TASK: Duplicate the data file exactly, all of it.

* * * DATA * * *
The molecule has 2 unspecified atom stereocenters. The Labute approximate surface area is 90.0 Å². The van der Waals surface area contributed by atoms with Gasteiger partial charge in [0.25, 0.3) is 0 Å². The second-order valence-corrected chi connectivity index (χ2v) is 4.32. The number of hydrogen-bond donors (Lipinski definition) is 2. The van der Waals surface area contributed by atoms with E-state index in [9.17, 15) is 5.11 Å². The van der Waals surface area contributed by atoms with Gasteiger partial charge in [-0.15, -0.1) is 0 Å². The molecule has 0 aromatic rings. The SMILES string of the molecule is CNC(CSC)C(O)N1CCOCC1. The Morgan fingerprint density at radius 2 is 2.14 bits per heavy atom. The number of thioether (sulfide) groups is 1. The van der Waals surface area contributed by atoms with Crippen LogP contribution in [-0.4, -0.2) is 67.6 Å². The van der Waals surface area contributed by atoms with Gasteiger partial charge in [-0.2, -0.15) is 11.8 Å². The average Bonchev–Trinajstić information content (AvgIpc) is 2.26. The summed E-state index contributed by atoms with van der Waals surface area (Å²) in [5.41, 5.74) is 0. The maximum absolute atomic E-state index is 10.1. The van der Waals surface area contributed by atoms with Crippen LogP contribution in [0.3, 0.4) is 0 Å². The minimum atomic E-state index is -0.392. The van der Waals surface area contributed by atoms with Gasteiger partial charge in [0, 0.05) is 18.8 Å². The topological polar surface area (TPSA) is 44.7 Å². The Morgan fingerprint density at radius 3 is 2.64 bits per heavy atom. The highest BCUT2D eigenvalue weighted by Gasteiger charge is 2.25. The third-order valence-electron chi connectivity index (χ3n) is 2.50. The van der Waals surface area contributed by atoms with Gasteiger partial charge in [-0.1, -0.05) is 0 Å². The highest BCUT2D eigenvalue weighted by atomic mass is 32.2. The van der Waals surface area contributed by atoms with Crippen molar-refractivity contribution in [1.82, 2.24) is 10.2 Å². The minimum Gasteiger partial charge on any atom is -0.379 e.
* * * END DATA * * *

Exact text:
The molecule has 2 unspecified atom stereocenters. The Labute approximate surface area is 90.0 Å². The van der Waals surface area contributed by atoms with Gasteiger partial charge in [0.25, 0.3) is 0 Å². The second-order valence-corrected chi connectivity index (χ2v) is 4.32. The number of hydrogen-bond donors (Lipinski definition) is 2. The van der Waals surface area contributed by atoms with E-state index in [9.17, 15) is 5.11 Å². The van der Waals surface area contributed by atoms with Gasteiger partial charge in [-0.15, -0.1) is 0 Å². The molecule has 0 aromatic rings. The SMILES string of the molecule is CNC(CSC)C(O)N1CCOCC1. The Morgan fingerprint density at radius 2 is 2.14 bits per heavy atom. The number of thioether (sulfide) groups is 1. The van der Waals surface area contributed by atoms with Crippen LogP contribution in [-0.4, -0.2) is 67.6 Å². The van der Waals surface area contributed by atoms with Gasteiger partial charge in [-0.2, -0.15) is 11.8 Å². The average Bonchev–Trinajstić information content (AvgIpc) is 2.26. The summed E-state index contributed by atoms with van der Waals surface area (Å²) in [5.41, 5.74) is 0. The maximum absolute atomic E-state index is 10.1. The van der Waals surface area contributed by atoms with Crippen LogP contribution in [0.3, 0.4) is 0 Å². The minimum atomic E-state index is -0.392. The van der Waals surface area contributed by atoms with Gasteiger partial charge in [0, 0.05) is 18.8 Å². The topological polar surface area (TPSA) is 44.7 Å². The Morgan fingerprint density at radius 3 is 2.64 bits per heavy atom. The highest BCUT2D eigenvalue weighted by Gasteiger charge is 2.25. The third-order valence-electron chi connectivity index (χ3n) is 2.50. The van der Waals surface area contributed by atoms with Gasteiger partial charge in [-0.1, -0.05) is 0 Å². The highest BCUT2D eigenvalue weighted by atomic mass is 32.2. The van der Waals surface area contributed by atoms with Crippen molar-refractivity contribution in [1.82, 2.24) is 10.2 Å². The minimum Gasteiger partial charge on any atom is -0.379 e.